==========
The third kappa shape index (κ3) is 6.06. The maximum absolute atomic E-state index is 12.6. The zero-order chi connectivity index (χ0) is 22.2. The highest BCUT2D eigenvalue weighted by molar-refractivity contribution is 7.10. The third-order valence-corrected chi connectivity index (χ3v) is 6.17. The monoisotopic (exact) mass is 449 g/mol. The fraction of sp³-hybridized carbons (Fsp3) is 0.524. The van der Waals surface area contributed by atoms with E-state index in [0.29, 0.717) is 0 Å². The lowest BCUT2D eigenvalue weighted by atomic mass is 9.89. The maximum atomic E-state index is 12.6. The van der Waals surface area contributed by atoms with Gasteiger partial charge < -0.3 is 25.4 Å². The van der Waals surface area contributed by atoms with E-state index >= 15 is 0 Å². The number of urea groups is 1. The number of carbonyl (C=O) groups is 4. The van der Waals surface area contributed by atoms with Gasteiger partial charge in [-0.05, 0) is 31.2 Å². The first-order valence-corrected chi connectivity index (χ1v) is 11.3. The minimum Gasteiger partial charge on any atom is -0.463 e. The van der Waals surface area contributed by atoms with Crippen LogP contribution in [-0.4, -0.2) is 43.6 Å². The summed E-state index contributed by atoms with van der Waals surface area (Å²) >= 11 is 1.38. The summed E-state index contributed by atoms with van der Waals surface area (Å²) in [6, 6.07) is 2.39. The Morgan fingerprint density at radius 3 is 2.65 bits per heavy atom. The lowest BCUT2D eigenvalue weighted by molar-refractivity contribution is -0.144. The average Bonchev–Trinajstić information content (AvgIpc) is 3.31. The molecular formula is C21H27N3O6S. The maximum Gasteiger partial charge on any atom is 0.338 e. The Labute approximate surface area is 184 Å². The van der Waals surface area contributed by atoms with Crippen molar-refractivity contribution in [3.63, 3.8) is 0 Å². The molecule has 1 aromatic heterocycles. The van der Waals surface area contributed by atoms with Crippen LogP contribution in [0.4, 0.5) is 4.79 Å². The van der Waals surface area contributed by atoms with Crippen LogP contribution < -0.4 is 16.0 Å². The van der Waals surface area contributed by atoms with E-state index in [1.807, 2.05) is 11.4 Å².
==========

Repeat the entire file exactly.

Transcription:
The third kappa shape index (κ3) is 6.06. The maximum absolute atomic E-state index is 12.6. The zero-order chi connectivity index (χ0) is 22.2. The highest BCUT2D eigenvalue weighted by molar-refractivity contribution is 7.10. The third-order valence-corrected chi connectivity index (χ3v) is 6.17. The monoisotopic (exact) mass is 449 g/mol. The fraction of sp³-hybridized carbons (Fsp3) is 0.524. The van der Waals surface area contributed by atoms with E-state index in [0.29, 0.717) is 0 Å². The lowest BCUT2D eigenvalue weighted by atomic mass is 9.89. The maximum atomic E-state index is 12.6. The van der Waals surface area contributed by atoms with Gasteiger partial charge < -0.3 is 25.4 Å². The van der Waals surface area contributed by atoms with E-state index >= 15 is 0 Å². The number of urea groups is 1. The number of carbonyl (C=O) groups is 4. The van der Waals surface area contributed by atoms with Gasteiger partial charge in [-0.05, 0) is 31.2 Å². The first-order valence-corrected chi connectivity index (χ1v) is 11.3. The minimum Gasteiger partial charge on any atom is -0.463 e. The van der Waals surface area contributed by atoms with Crippen LogP contribution in [-0.4, -0.2) is 43.6 Å². The summed E-state index contributed by atoms with van der Waals surface area (Å²) >= 11 is 1.38. The summed E-state index contributed by atoms with van der Waals surface area (Å²) in [6, 6.07) is 2.39. The Morgan fingerprint density at radius 3 is 2.65 bits per heavy atom. The lowest BCUT2D eigenvalue weighted by molar-refractivity contribution is -0.144. The average Bonchev–Trinajstić information content (AvgIpc) is 3.31. The molecular formula is C21H27N3O6S. The maximum Gasteiger partial charge on any atom is 0.338 e. The Labute approximate surface area is 184 Å². The van der Waals surface area contributed by atoms with Crippen molar-refractivity contribution in [3.63, 3.8) is 0 Å². The molecule has 1 aromatic heterocycles. The van der Waals surface area contributed by atoms with Crippen LogP contribution in [0.4, 0.5) is 4.79 Å². The van der Waals surface area contributed by atoms with Crippen LogP contribution < -0.4 is 16.0 Å². The van der Waals surface area contributed by atoms with E-state index in [1.807, 2.05) is 11.4 Å².